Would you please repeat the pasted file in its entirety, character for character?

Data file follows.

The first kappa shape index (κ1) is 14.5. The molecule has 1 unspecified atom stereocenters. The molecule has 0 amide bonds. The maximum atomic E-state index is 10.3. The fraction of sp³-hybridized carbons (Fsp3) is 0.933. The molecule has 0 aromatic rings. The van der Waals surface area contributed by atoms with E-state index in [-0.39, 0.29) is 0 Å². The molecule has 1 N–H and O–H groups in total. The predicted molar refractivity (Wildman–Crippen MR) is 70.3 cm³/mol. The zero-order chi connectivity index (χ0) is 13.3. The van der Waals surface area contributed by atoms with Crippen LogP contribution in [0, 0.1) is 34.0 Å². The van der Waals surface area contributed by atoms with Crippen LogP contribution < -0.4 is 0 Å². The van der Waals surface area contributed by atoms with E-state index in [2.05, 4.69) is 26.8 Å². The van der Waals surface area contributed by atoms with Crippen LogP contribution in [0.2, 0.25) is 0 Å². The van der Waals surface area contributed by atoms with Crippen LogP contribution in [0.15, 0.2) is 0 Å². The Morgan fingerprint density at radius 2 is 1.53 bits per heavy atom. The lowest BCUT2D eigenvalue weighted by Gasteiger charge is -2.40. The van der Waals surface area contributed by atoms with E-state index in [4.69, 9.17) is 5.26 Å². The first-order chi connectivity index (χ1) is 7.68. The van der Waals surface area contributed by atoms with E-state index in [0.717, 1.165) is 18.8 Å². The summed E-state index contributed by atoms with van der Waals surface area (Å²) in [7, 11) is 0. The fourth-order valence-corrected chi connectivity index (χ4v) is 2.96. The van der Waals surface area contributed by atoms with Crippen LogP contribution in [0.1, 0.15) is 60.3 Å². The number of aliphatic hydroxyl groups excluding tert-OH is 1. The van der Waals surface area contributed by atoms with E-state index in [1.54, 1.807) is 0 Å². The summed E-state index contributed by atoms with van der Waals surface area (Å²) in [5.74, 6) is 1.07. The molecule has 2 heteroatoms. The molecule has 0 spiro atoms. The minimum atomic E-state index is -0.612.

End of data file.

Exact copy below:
The first kappa shape index (κ1) is 14.5. The molecule has 1 unspecified atom stereocenters. The molecule has 0 amide bonds. The maximum atomic E-state index is 10.3. The fraction of sp³-hybridized carbons (Fsp3) is 0.933. The molecule has 0 aromatic rings. The van der Waals surface area contributed by atoms with E-state index in [-0.39, 0.29) is 0 Å². The molecule has 1 N–H and O–H groups in total. The predicted molar refractivity (Wildman–Crippen MR) is 70.3 cm³/mol. The zero-order chi connectivity index (χ0) is 13.3. The van der Waals surface area contributed by atoms with Crippen LogP contribution in [0, 0.1) is 34.0 Å². The van der Waals surface area contributed by atoms with Crippen LogP contribution < -0.4 is 0 Å². The van der Waals surface area contributed by atoms with E-state index in [2.05, 4.69) is 26.8 Å². The van der Waals surface area contributed by atoms with Crippen LogP contribution in [0.2, 0.25) is 0 Å². The van der Waals surface area contributed by atoms with Crippen LogP contribution in [0.15, 0.2) is 0 Å². The Morgan fingerprint density at radius 2 is 1.53 bits per heavy atom. The lowest BCUT2D eigenvalue weighted by Gasteiger charge is -2.40. The van der Waals surface area contributed by atoms with E-state index in [4.69, 9.17) is 5.26 Å². The first-order chi connectivity index (χ1) is 7.68. The van der Waals surface area contributed by atoms with E-state index in [0.717, 1.165) is 18.8 Å². The summed E-state index contributed by atoms with van der Waals surface area (Å²) in [7, 11) is 0. The fourth-order valence-corrected chi connectivity index (χ4v) is 2.96. The van der Waals surface area contributed by atoms with Crippen LogP contribution in [0.1, 0.15) is 60.3 Å². The number of aliphatic hydroxyl groups excluding tert-OH is 1. The van der Waals surface area contributed by atoms with E-state index in [1.54, 1.807) is 0 Å². The summed E-state index contributed by atoms with van der Waals surface area (Å²) in [5.74, 6) is 1.07. The molecule has 2 heteroatoms. The molecule has 0 spiro atoms. The minimum atomic E-state index is -0.612.